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Download E-books Mnemosyne: The Parallel between Literature and the Visual Arts (The A.W. Mellon Lectures in the Fine Arts) (Bollingen Series XXXV-16) PDF

By Mario Praz

AW Mellon Lectures in fantastic Arts are offered every year on the nationwide Gallery of artwork in Washington. they're released within the prestigious Bollingen Series.

The Bollingen sequence is devoted to fine quality scholarly monographs on artwork, tradition, and philosophy.

From the dirt jacket:
In his seek for the universal hyperlink among
literature and the visible arts. Professor Praz
draws upon the ample proof of lengthy
mutual knowing and correspondence be­
tween the sister alts even though parallels of
theme and notion are considerable, be is now not
primarily involved with those. fairly, he
examines the shut dating or air de fanulle
between the expression of the arts m any given
Each epoch has “ its abnormal handwriting
or handwritings, which, if one may possibly interpret
them, may show a personality, even a physi­
cal appearance.” even if handwriting is
taught and a few of its features hence
belong to the basic sort of the interval, the
personality of the author does no longer fail to pierce
through. anything of the comparable type, the au­
thor proposes, happens in paintings. The kinship of
literature and portray rests on this circum­
stance: a paintings of paintings, no matter if visible or liter­
ary, needs to use the detailed “ handwriting” of
its specific age, even as its originality pierces
through this handwriting.
The likeness among the arts inside a variety of
periods o f historical past can eventually be traced,
then, to structural similarities— similarities
that come up out of the attribute method in
which the humans of a convinced epoch see and
memorize evidence aesthetically. Mnemosyne, at
once the goddess of reminiscence and the mom
of the muses, accordingly presides over this view
of ihe arts. In illustrating her iniluence. Pro­
fessor Praz levels largely via Western
sources, either literary and pictorial. There are
1 2 1 illustrations accompanying the text.
M A R IO P R A Z is Professor of English Lan­
guage and Literature at the collage of
Rome. His previous books comprise The Roman­
tic pain, stories in Seventeenth-Century
imagery, and The Flaming Heart.
ackct layout through P J. Conkwright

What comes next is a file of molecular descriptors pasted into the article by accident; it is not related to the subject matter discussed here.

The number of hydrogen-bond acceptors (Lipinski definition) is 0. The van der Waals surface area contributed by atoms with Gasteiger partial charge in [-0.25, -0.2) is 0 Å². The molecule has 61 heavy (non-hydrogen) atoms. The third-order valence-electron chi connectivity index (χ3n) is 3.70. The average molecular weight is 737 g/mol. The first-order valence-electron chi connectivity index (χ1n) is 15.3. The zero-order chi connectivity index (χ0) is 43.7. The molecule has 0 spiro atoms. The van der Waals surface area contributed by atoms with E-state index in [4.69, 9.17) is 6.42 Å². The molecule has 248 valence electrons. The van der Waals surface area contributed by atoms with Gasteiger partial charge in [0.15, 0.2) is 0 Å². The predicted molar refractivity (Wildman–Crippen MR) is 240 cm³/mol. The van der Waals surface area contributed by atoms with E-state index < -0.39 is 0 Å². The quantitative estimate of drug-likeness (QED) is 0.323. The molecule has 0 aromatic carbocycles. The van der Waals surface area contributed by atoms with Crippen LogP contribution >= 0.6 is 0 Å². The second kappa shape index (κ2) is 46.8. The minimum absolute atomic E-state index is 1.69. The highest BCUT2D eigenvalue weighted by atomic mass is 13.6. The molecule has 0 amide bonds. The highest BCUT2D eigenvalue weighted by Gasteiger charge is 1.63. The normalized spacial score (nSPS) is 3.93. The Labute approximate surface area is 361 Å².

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Ivo, and to S. Lorenzo and the Capella della ss. Sindone in Turin [8a], is the curve. The curve induces movem ent, it articulates the fagade of a church like a fugue, with volutes, concave and convex surfaces, damaged pedim ents: a ceaseless throbbing remodel s the solidity of the stone into the m obility of the wave. ’ The curve is helping within the production o f an illusory area; the interaction of convex and concave shape s reasons the sm all piazza of Pietro da Cortona’s S. M aria della speed to seem a lot wider than it really is. a tool belonging to The Curve and the Shell 137 the type of fake point of view hired at the level. 32 Angels’ w ings, the sector, the sunlight, the cloud, wind-blown draperies and hair, the palm department — all curved shape s are ubiquitous; they can be invested with a sym bolical m eaning, as with regards to the cleaning soap bubble, a logo of hum an existence, or the egg,™ the heart,"1 the tennis ball. it truly is major, for example, that the im age of m an’s utter lack of ability to withstand future, or the w in poor health of a supernatu­ ral energy, w hich so much appealed to the 17th century used to be that of a ball utilized in a online game. “It appeared to ensue to me that I observed the devils taking part in tennis with m y soul,” wrote St. T eresa (V ida, X X X ); and Solorzano Pereira’s Em blem ata (M adrid, 1 6 five 1 ) has a symbol during which God is represented facing kings as with tennis balls. John W ebster, taking on by way of w ay of publication V of Sidney’s A rcadia M ontaigne’s sentence “Les dieux s’esbattent de nous a los angeles pelote, et nous agitent a toutes m ains” (in its flip indebted to Plautus’ Captivi, Prol. 2 2 ) , places it within the mouth of Bosola in his personal D uchess of Malfi (V , iv, 6 three - 6 four ) : “We are m erely the starres tennysballs (strooke, and banded / W hich w ay please them ). ” As can be anticipated, the predilection for the curve is clear in cos­ tume, either within the form of the garm ents them selves and within the em phasis on volum e: wigs, breeches, sleeves all converse a curvilinear language. One style in m en’s sneakers produced an oval hole on the extrem ity, the end of the shoe often jutting out in little horns. 35 The culm ination of the curved determine is the spiral, which the final of the baroque artists, Piranesi, w as later to speculate with a hallucinatory personality within the spiral staircases of the Carceri. ™ The baroque artists used the advice o f infinity conveyed via the curve as a automobile of spiritual sublim ity and for the exaltation of terrestrial m ajesty. whereas portray bargains any num ber of parallels to this apotheosis of the curve within the frescoed ceilings of baroque church buildings, and parallels with m usic m ay be mentioned in Borrom ini’s architecture,37 it's not really easy to discover illustrations in literature. there's, in spite of the fact that, a case during which the correspondence look s all yet ideal: R ichard C rashaw . 38 C rashaw realized the best way to flip dazzling concetti in M arino’s university, yet there's not anything both in M arino or within the Jesuit poets whose Latin verse C rashaw studied and imitated to indicate that m arvelous strength o f hovering im agination which affiliates the English poet with the m asterpieces of _----------------------------------------- -----79 F R A N C E S C O B O R R O M IN I: Fagade, S.

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